Saturday, December 19, 2009

CASE recovery started

Yesterday we went on our first field mission of the summer campaign. The objective was to recover data and some of the instrumentation from two of the three prototype CASE-IPY stations deployed around Concordia (recovery from the third station is planned for Monday). We were supposed to take the PB100 we had just been certified for, but it broke down (what did I say about new material being reliable?), so we were assigned the older Flexmobile.

The first station (CAS01 for those in the know) was easy enough, though we had the unpleasant surprise of finding that the acquisition system was off, and looked like it had been all year. We had measured all the parameters, tested all the batteries, and removed all the material, including the radio antenna, in under 2 hours.

High in spirits, we motored over to the second station (CAS03). Here we found the batteries to be unnormally warm (above plus 30 degrees Celsius), we think because of a poor connection between one of the solar panels and the regulator. The acquisition system was recording, and seemed to have nearly finished its disk space. At this station, we were supposed to recover the seismometer, a CMG40 that was part of a faulty batch, and that needed to be sent back to the supplier. Digging the seismometer out was an hour's work for two of the team, while the other two dealt with disconnecting, testing and reconnecting the batteries. We were also supposed to recover the seismometer cable, and that is where the trouble began. The cable ran 10 meters or so from seismometer to acquisition box, under 1.5 meters of packed and hardened snow. It took the 4 of us 2.5 hours to dig it out, advancing no more than 20 cm at a time, using nothing more than shovels and a saw... grueling!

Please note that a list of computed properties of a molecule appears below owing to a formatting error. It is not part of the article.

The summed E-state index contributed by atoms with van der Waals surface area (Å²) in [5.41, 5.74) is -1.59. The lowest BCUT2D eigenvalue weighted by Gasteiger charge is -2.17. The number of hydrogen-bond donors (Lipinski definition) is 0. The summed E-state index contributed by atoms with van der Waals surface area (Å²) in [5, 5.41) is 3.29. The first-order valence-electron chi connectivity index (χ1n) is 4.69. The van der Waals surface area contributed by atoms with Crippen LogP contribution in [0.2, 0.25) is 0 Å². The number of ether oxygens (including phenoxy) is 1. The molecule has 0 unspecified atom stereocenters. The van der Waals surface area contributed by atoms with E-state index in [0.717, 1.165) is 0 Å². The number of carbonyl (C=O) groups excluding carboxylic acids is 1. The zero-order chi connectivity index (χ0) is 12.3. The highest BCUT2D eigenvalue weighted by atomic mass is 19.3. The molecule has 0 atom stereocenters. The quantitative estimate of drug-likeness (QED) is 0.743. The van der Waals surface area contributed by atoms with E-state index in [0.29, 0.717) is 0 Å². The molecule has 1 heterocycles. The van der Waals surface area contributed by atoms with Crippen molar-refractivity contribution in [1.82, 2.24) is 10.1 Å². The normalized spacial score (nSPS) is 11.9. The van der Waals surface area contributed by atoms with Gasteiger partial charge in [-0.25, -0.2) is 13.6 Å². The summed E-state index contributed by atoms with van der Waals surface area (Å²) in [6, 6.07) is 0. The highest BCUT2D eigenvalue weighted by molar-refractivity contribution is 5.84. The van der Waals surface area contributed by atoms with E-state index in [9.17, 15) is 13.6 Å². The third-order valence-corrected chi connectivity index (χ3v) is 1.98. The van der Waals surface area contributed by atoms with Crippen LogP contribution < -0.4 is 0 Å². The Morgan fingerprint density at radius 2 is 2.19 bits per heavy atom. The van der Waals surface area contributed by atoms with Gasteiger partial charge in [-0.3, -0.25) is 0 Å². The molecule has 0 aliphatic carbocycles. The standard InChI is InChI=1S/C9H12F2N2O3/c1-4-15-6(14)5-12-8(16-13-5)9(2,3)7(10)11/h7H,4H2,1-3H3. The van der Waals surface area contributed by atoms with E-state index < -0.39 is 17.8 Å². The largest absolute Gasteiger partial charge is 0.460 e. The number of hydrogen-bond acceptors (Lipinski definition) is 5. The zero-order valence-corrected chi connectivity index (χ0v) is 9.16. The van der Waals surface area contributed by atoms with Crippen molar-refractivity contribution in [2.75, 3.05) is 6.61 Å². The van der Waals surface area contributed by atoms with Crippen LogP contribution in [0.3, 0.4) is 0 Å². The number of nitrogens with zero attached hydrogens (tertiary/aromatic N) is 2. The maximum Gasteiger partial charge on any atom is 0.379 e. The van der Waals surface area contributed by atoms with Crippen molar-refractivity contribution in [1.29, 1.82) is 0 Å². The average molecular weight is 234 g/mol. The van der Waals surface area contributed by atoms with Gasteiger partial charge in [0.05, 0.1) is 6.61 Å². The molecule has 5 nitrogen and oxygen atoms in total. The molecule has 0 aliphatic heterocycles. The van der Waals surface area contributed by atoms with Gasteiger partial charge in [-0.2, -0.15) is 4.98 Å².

Scientists are stubborn creatures, and the four of us proved that yesterday, by not giving up until the whole cable was out. If there is one thing that we will have learned from this experience, it is don't bury your cables too deep!

The whole mission lasted 9 hours, all spent at -35 degrees Celsius, with a wind-chill factor of something like -45 degrees, except for the 1.5 hours round trip time. Needless to say we were exhausted last night, and have spent most of today recovering. Recovery of the third station, originally planned for this morning, was unanimously delayed to Monday.

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